PwC targets in-house counsel with “legal effectiveness” service

Print This Post

By Legal Futures

9 October 2012


Allen: traditional legal model suffering

Big Four accountancy firm PwC has launched a new service aimed at helping in-house lawyers look at how they operate internally – and also manage their external legal advice.

PwC has hired Stephen Allen, formerly director of innovation at City law firm Berwin Leighton Paisner (BLP) and one of the architects of its Managed Legal Service, as its head of legal function effectiveness. The firm already offers a similar service to companies to assess the operation of their finance, tax, HR and IT functions.

Mr Allen told Legal Futures that the aim is to pull together those parts of the service which PwC already provides in reactive ways and make them a single consultancy proposition.

He said he will be measuring in-house legal teams against three criteria – efficiency, compliance and control, and business insight, meaning to what extent the advice they provide becomes embedded.

Error, group does not exist! Check your syntax! (ID: 14)

He said there will not be a one-size-fits-all solution, but when it came to managing external providers noted that the economy and the existing law firm model meant that “traditional legal suppliers are struggling to meet the demands of the market”. For some companies outsourcing may be the answer, for others greater use of technology, he said.

Though there are new types of providers in the market which “purport to add value, it is hard for in-house counsel to assess what they need and then choose between the different options”.

BLP’s award-winning Managed Legal Service offers to manage all or a discrete part of a company’s legal needs, both onsite and offsite as part of a multi-sourcing platform. Its main client is Thames Water.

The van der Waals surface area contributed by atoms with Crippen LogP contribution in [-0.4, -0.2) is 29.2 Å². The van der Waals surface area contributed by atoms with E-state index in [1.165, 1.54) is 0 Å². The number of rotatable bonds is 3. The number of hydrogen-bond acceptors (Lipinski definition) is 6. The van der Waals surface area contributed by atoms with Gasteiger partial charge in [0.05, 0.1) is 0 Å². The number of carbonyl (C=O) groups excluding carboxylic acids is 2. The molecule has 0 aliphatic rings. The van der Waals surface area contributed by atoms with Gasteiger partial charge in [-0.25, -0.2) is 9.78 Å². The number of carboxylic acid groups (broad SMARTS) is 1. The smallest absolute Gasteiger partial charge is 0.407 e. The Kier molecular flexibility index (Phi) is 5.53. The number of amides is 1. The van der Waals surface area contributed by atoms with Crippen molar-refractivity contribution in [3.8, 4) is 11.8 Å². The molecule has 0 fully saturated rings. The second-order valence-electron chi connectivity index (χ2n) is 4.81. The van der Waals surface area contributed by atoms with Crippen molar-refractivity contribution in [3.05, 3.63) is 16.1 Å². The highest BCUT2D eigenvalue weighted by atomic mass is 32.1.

Prior to his three years at BLP, Mr Allen’s roles have included interim chief executive of 7 Bedford Row, managing director of Orange’s fixed-line businesses in the UK and Portugal, head of legal services at Olswang and head of corporate support at Clifford Chance.

 

Tags: ,



Leave a comment

* Denotes required field

All comments will be moderated before posting. Please see our Terms and Conditions

Legal Futures Blog

Lawyers must now draw on the data and drive change

Chris Marston 2014

The results from this year’s legal services consumer tracker survey make for interesting reading. In its sixth year, the research finds that a firm’s reputation continues to grow in importance, holding its top slot as the number one factor influencing choice of lawyer, with price remaining a strong second, reflected in a shift towards higher numbers of fixed-fee transactions. Alongside, it reports that trust in lawyers has declined to 42%, from 47% in 2012. It’s useful information as far as it goes, but what is the sector going to do with it?

September 26th, 2016